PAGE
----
Trading in Dow has been exceptionally quiet lately. For the past 11 sessions, the Dow traded in a high-low range of less than 100 points, the longest such streak since January 2006.
The S&P 500 rose 1.04 points, or 0.08 percent, to close at 1,243.91, also a day after reaching a 52-week high. For the week, the S&P rose 3.51 points or 0.3 percent.
The tech-heavy Nasdaq rose 5.66 points, or 0.2 percent to close at 2,642.97. The index touched a 52-week high in intraday trading Friday. For the week, the Nasdaq rose 5.43 points, or 0.2 percent.
The CBOE Volatility Index, widely considered the best gauge of fear in the market, fell more than 7 percent, to just above 16.
Among the key S&P sectors, materials, consumer staples and health care were the best performers for the week, while financials were the worst.
AK Steel was the best performer among materials, rising 11.7 percent for the week, while Huntington Bancshares was the worst among banks, falling 8.9 percent.
The euro began to fall sharply mid-morning on continued worries over Irish sovereign debt in the wake of Moody's five-notch downgrade. Meanwhile, European Union leaders agreed to implement a permanent financial safety net from 2013. The news pressured European shares, as banks fell.
The dollar rose against a basket of currenciesas the euro fell, sending gold to under $1,379 an ounce.
Quarterly "quadruple witching," when stock index futures, stock index options, stock equity options and single stock futures expire, added to market volume, but not volatility, said Ryan Detrick, senior technical analyst at Schaeffer's Investment Research.
Volume on the consolidated New York Stock Exchange was 5.4 billion shares, while 2 billion shares changed hands on the NYSE floor.
For the most part, good earnings and economic news was negated by renewed worries in Europe, leading the market to trade sideways, Detrick said.
The low level of the VIX could mark a turning point. The April closing low—of about 15.6—could provide a support, meaning volatility will move higher and stocks lower. Or, as Detrick believes, the VIX will eventually move lower than the April levels, sending stocks higher, although that may happen in the new year.
Given next week will be shortened because of the Christmas holiday, active investors are likely to trade in smaller volumes than usual, Elliot Spar, market strategist at Stifel Nicolaus, said in a note to client. "Who needs to upset a profitable year with wrong way trades," Spar said. He cautioned that stock index futures can "rule the day, hour or minute," when trading volume is light.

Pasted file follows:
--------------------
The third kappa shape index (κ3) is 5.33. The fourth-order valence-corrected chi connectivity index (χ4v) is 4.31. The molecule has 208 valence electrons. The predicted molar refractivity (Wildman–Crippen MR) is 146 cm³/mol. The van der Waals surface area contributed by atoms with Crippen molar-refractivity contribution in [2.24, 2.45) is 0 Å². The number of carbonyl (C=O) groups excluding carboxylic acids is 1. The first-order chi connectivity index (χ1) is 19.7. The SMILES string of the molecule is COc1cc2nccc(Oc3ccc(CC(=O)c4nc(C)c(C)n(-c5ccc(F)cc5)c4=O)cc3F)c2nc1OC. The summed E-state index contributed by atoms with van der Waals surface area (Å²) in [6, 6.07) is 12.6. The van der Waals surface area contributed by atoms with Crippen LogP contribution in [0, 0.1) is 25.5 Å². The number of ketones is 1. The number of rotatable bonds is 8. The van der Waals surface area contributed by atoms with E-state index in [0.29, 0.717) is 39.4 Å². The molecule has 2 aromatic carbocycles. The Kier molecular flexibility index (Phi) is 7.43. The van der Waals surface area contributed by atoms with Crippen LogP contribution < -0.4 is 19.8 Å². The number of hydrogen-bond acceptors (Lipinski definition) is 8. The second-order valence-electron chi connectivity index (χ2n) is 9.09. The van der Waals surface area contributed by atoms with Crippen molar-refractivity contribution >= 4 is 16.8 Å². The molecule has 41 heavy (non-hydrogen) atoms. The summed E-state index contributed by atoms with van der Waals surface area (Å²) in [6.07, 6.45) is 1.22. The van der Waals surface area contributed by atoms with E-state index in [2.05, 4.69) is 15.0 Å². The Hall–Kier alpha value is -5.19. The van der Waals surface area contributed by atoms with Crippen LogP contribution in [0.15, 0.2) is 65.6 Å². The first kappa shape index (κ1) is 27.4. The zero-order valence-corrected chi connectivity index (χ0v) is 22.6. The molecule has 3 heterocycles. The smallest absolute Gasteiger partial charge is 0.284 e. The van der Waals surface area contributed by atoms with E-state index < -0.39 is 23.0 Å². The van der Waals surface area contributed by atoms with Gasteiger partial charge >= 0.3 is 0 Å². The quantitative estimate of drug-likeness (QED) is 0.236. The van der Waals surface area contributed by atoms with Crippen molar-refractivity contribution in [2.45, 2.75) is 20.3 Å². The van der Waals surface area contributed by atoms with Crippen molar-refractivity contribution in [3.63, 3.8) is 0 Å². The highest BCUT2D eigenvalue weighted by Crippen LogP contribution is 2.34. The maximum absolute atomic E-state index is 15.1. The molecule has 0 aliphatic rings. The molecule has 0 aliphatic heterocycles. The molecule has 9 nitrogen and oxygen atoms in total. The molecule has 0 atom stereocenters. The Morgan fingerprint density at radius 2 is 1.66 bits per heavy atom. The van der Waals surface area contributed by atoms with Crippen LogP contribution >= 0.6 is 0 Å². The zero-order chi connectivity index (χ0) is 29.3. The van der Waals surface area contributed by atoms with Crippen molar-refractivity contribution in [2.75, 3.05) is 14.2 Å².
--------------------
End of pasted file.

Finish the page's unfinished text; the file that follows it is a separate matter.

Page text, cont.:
AT&T fell despite announcing a 2.4 percent dividend increase, and a 300 million share buyback authorization. AT&T boosted its quarterly dividend to 43 cents a share from 42 cents a share.
Pharmaceutical stocks weakened broadly, led by AstraZeneca after news that approval of the biopharmaceutical's company's blood thinner drug, Brilinta, was delayed again. In addition, brokerage Natixis cut its rating on the company to "reduce" from "neutral."
The news affected shares of some of the biggest drug stocks, including Pfizer , Merck and GlaxoSmithKline .
Financials were mixed after news the Securities and Exchange Commission sent new subpoenas to major banks, including Bank of America, Citigroup, JPMorgan, Goldman Sachs and Wells Fargo. According to Reuters, the SEC is asking about the banks about the beginning stages of mortgage securitization. Bank of America did not provide a comment to CNBC.
In addition, Sandler O'Neill reduced their fourth quarter 2010 EPS for Goldman Sachs and Morgan Stanley to $3.80 and 20 cents from $5.37 and 57 cents, respectively.
BMO Financial Group of Canada said it would acquire Marshall & Ilsley for about $4.1 billion in a stock-for-stock transaction, sending the Wisconsin bank's shares soaring more than 15 percent. Each share of M&I would be exchanged for 0.1257 of a share of BMO.
MasterCard and Visa fell, a day after both of the credit-card transaction companies dropped more than 10 percenton news the Federal Reserve is considering a proposal to cap "swipe fees." Goldman Sachs removed Visa from its "conviction buy" list, while Wedbush cut its price target for MasterCard to $238 from $270, and for Visa to $72 from $87.
GM rose despite news the automaker was recalling about 111,000 vehicles because of a malfunctioning seatbelt buckle.
Technology stocks got a boost from strong earnings reported by Oracle, Research and Motion and Take-Two Interactive Software on Thursday.